Bolivia is now gone, cemented as just another memory beneath my wheels. The grand finale to my fleeting visit being the magnificent world of the Cordillera de Lipez and altiplano desert. A stunning, beautiful and unique country, Bolivia has fallen short on only one major count, it is not Peru. My tour is littered with route come-downs; the highs of Arizona followed by the lows of Baja California, my first adventures in Guatemala bought to earth by the dull heat of Belize, the large majority of Central America being a stinking hangover from the joys of an exciting life and now Bolivia, a country that has served to break my fall from the Peruvian high Andes. So the fact I have slipped through Bolivia mostly numb to its charms should not serve as a direct reflection on the place. ‘Numb’ does not necessarily mean oblivious. I may have been detached but I’ve certainly not been blind. With landscapes like those of south-west Bolivia, I’m sure even a blind man could shoot a memory card full of outstanding photos. Bolivia is and will remain a bicycle touring jewel, unfortunately for me it shines just a little too brightly and has caught a few too many wonderer’s eyes.
One of Bolivia’s problems is that its cycle routes are so iconic. In many ways it has become a victim of its own success. Riding the salars and lugging through the Lagunas have become a priority fixture on the South American tour wish list. Thousands of touring cyclists have pedaled and pushed these routes with many of them then injecting their thoughts into the ever-expanding biking blogosphere. As a result the positives and negatives of these experiences have been laid out and hammered into folklore by constant repetition and affirmation. And as we’re not all blessed with bottomless reserves of positivity it is the less desirable references that seem to have risen to the top. Thus my route research on this occasion acted as little more than an exercise in indoctrination, filling me with the certainty that the fabled Lagunas Route through the high deserts of south-west Bolivia was going to be a nightmare of dust throwing tourist Jeeps, shit piles and rubbish. With the riding to be a certain punishment of butt bouncing corrugations and cyclo swallowing sand.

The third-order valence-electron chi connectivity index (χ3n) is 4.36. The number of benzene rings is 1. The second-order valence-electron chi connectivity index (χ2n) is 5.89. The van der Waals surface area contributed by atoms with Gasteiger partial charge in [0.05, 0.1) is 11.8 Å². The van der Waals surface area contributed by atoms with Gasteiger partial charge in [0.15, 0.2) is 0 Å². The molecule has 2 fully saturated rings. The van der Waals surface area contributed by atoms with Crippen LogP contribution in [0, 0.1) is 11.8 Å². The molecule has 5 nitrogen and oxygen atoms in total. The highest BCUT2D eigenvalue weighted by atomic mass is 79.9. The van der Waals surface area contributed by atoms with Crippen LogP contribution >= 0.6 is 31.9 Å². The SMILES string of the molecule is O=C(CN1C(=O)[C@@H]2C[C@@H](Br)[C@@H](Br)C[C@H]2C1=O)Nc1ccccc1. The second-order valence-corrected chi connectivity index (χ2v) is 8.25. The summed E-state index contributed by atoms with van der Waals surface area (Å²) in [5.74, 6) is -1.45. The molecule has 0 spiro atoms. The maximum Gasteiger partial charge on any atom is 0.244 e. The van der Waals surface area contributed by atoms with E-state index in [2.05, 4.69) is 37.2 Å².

Having marinated generously in the expected downsides I had settled on trying to avoid the famed ‘classic’ Lagunas route all together. It was only an email from a friend that pushed the idea back onto the agenda. He posed the question ‘why else do we ride Bolivia?’ and I found no answer. He was right, the route is popular for a reason. Any potentially annoying factors have to be balanced with the draw to explore the show stopping landscapes that attracted people to the area in the first place. So after much deliberation I mapped a compromise, a route that would dip onto the ‘classic’ Lagunas route but then withdraw quickly into sections of more solitary adventure. I thought I would be able to hold my breath and deal with the failings of this parallel touristic universe for only a minimal amount of time. And having ingested the words of others, I also figured that avoiding the tourists would mean avoiding annoyance. This plan became known as ‘Operation Jeep avoidance’.